ASHEBORO — Local educators can apply for a Bright Ideas grant from Randolph Electric Membership Corp. through Sept. 15.
The grants, offered annually to teachers to bring creative classroom learning projects to life, support innovative projects that energize classroom learning and enhance student success. Educators can apply online at www.ncbrightideas.com
“We are pleased to continue our long history of supporting teachers and students with grants that fulfill needs in local classrooms,” said Nicole Arnold, communications and public affairs manager at Randolph EMC. “As a community-focused organization, we are committed to building a brighter future for our students and our region, and we encourage all educators with ‘bright ideas’ to submit an application.”
Randolph EMC expects to award $14,000 in Bright Ideas grants this year to K-12 teachers across its service area in Randolph, Moore, Montgomery, Chatham, and Alamance counties. Grants of up to $2,000 are available in all subject areas. Teachers can apply individually or as a team.
Grants are available in all curriculum areas including art, science, history and mathematics. In 2021, Randolph EMC awarded twelve grants to local teachers. During the past 28 years, Randolph EMC has issued more than $300,000 for innovative projects that have benefited students in our five-county area.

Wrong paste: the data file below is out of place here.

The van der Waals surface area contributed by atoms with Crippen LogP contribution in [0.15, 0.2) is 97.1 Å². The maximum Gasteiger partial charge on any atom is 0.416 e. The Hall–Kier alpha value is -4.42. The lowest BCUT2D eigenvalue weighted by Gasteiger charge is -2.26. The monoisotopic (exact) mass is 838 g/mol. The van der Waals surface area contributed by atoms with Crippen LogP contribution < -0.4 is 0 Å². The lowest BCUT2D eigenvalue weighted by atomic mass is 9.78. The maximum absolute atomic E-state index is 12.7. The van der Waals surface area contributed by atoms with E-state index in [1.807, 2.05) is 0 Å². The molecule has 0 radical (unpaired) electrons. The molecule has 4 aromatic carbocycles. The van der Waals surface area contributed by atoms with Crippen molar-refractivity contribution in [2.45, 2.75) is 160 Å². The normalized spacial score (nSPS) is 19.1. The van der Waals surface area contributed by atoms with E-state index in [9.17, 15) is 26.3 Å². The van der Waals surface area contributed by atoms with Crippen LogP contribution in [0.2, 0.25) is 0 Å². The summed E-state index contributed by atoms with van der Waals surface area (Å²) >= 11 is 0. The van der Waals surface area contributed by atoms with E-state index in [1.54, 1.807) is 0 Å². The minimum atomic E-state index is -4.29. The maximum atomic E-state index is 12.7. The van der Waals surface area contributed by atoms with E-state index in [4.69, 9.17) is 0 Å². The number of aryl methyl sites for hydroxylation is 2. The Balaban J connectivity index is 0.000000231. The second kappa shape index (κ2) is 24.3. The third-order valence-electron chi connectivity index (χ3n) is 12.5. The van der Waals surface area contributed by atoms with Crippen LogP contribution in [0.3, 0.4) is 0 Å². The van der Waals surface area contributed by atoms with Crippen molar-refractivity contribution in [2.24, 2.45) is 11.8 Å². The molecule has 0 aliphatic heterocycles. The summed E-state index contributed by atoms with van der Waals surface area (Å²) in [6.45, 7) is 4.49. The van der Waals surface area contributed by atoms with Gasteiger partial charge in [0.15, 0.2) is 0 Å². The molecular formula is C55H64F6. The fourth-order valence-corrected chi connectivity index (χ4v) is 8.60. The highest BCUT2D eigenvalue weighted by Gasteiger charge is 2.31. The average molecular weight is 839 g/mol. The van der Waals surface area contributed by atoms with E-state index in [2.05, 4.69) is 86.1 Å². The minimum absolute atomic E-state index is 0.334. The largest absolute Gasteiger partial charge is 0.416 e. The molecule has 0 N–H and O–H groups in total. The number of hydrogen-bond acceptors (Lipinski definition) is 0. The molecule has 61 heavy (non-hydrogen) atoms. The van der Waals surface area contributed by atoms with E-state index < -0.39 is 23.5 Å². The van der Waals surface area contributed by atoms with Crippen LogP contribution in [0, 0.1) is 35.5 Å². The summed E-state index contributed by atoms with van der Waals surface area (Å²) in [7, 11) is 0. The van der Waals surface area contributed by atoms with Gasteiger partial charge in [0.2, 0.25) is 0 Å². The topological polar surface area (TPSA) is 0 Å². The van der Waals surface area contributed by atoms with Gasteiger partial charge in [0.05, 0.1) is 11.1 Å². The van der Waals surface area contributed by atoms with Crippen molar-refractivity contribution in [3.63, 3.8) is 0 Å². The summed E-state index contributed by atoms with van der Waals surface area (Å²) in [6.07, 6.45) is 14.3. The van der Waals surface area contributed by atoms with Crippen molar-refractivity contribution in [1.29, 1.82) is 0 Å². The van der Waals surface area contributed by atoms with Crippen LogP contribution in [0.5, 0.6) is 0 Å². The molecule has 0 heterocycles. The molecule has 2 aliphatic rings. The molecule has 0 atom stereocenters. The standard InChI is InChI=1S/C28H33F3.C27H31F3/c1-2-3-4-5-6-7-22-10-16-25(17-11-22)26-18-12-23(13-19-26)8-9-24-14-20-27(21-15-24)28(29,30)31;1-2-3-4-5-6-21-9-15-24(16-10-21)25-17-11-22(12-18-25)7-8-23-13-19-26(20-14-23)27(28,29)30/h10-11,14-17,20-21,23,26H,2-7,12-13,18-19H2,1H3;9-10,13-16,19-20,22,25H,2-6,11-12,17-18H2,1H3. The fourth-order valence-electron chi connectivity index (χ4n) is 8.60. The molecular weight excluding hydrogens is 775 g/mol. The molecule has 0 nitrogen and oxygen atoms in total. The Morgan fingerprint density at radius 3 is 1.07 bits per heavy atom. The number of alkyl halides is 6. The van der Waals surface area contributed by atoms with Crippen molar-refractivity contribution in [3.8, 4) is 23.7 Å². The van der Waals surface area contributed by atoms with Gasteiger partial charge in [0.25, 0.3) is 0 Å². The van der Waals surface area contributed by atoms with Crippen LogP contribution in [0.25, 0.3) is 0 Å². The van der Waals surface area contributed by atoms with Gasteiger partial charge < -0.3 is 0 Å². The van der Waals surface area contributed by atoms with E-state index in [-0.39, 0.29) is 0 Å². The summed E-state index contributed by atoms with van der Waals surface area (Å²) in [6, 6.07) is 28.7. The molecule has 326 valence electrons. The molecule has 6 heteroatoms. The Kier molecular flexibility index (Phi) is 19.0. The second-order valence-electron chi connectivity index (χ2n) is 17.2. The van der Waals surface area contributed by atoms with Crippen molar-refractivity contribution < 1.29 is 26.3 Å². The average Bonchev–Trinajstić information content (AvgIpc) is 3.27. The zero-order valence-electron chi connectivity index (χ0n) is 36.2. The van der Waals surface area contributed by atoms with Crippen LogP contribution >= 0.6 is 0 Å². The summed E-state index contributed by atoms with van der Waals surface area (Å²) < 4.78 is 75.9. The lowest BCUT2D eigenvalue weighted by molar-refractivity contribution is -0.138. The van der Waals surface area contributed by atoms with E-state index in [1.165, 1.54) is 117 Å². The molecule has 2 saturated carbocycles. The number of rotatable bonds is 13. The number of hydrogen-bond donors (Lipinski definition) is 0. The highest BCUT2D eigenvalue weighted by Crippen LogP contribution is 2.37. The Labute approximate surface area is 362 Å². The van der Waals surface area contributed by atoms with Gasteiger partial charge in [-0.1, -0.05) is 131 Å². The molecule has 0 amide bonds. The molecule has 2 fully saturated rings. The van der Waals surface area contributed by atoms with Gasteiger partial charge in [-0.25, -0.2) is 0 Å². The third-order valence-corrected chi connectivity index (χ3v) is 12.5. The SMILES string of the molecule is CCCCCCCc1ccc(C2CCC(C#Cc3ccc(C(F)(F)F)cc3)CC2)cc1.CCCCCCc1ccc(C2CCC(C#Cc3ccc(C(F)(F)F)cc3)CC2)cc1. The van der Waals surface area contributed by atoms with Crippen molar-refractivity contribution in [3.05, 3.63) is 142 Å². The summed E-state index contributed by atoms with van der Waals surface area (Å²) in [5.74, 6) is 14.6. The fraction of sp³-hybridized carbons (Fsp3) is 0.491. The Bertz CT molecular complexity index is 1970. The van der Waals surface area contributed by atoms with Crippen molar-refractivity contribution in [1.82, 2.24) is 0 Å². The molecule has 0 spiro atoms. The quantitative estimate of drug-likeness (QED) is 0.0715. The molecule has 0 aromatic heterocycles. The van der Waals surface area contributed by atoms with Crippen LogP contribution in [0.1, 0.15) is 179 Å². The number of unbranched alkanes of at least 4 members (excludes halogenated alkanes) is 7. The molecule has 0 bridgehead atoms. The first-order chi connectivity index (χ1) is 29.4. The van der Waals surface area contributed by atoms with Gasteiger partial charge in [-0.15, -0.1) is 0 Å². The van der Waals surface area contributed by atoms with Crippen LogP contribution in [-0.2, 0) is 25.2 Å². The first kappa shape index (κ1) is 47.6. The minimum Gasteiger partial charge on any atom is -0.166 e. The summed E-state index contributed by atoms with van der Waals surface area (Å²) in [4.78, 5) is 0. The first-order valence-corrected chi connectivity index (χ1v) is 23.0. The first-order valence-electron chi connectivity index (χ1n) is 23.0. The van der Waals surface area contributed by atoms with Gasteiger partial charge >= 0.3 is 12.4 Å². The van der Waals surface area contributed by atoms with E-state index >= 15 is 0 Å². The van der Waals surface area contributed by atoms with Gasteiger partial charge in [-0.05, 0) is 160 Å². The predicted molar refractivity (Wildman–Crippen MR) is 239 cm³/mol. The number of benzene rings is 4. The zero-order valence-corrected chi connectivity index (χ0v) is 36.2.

Teachers who submit their application by the early bird deadline of Aug. 15 will be entered to win one of five $100 Visa gift cards.
To apply, teachers must include a budget and explain the implementation, goals, creative elements and evaluation of the project. They must also have approval from their school’s principal. Applications will be judged through a competitive evaluation process, with judges looking for projects that feature inventive approaches to learning. Grant-writing tips can found at the web site.
Supported by all 26 electric cooperatives in North Carolina, Bright Ideas grants have contributed $14.3 million to North Carolina classrooms, funding a total of 13,536 projects that have benefited well more than 2.8 million students statewide since 1994.